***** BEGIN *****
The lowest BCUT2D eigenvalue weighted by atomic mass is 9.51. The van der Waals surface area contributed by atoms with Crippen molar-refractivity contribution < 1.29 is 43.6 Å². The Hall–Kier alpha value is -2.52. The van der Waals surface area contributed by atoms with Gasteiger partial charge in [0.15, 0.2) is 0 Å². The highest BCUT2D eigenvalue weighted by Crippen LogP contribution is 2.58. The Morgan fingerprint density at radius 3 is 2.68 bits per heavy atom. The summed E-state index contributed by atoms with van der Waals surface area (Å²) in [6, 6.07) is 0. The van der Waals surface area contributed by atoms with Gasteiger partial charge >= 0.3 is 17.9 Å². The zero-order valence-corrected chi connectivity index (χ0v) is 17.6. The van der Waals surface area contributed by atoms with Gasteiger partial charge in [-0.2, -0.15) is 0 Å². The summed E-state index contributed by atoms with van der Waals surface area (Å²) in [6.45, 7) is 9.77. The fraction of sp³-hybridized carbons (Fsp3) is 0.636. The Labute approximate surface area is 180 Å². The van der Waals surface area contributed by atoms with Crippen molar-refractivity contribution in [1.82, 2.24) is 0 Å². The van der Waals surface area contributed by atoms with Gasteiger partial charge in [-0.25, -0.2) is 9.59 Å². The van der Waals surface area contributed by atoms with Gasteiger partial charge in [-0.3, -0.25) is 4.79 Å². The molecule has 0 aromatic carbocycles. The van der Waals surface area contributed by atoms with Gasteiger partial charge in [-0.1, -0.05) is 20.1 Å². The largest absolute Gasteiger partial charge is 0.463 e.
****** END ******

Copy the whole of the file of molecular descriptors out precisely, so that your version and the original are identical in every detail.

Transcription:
The lowest BCUT2D eigenvalue weighted by atomic mass is 9.51. The van der Waals surface area contributed by atoms with Crippen molar-refractivity contribution < 1.29 is 43.6 Å². The Hall–Kier alpha value is -2.52. The van der Waals surface area contributed by atoms with Gasteiger partial charge in [0.15, 0.2) is 0 Å². The highest BCUT2D eigenvalue weighted by Crippen LogP contribution is 2.58. The Morgan fingerprint density at radius 3 is 2.68 bits per heavy atom. The summed E-state index contributed by atoms with van der Waals surface area (Å²) in [6, 6.07) is 0. The van der Waals surface area contributed by atoms with Gasteiger partial charge >= 0.3 is 17.9 Å². The zero-order valence-corrected chi connectivity index (χ0v) is 17.6. The van der Waals surface area contributed by atoms with Gasteiger partial charge in [-0.2, -0.15) is 0 Å². The summed E-state index contributed by atoms with van der Waals surface area (Å²) in [6.45, 7) is 9.77. The fraction of sp³-hybridized carbons (Fsp3) is 0.636. The Labute approximate surface area is 180 Å². The van der Waals surface area contributed by atoms with Crippen molar-refractivity contribution in [1.82, 2.24) is 0 Å². The van der Waals surface area contributed by atoms with Gasteiger partial charge in [-0.25, -0.2) is 9.59 Å². The van der Waals surface area contributed by atoms with Gasteiger partial charge in [-0.3, -0.25) is 4.79 Å². The molecule has 0 aromatic carbocycles. The van der Waals surface area contributed by atoms with Gasteiger partial charge in [-0.1, -0.05) is 20.1 Å². The largest absolute Gasteiger partial charge is 0.463 e.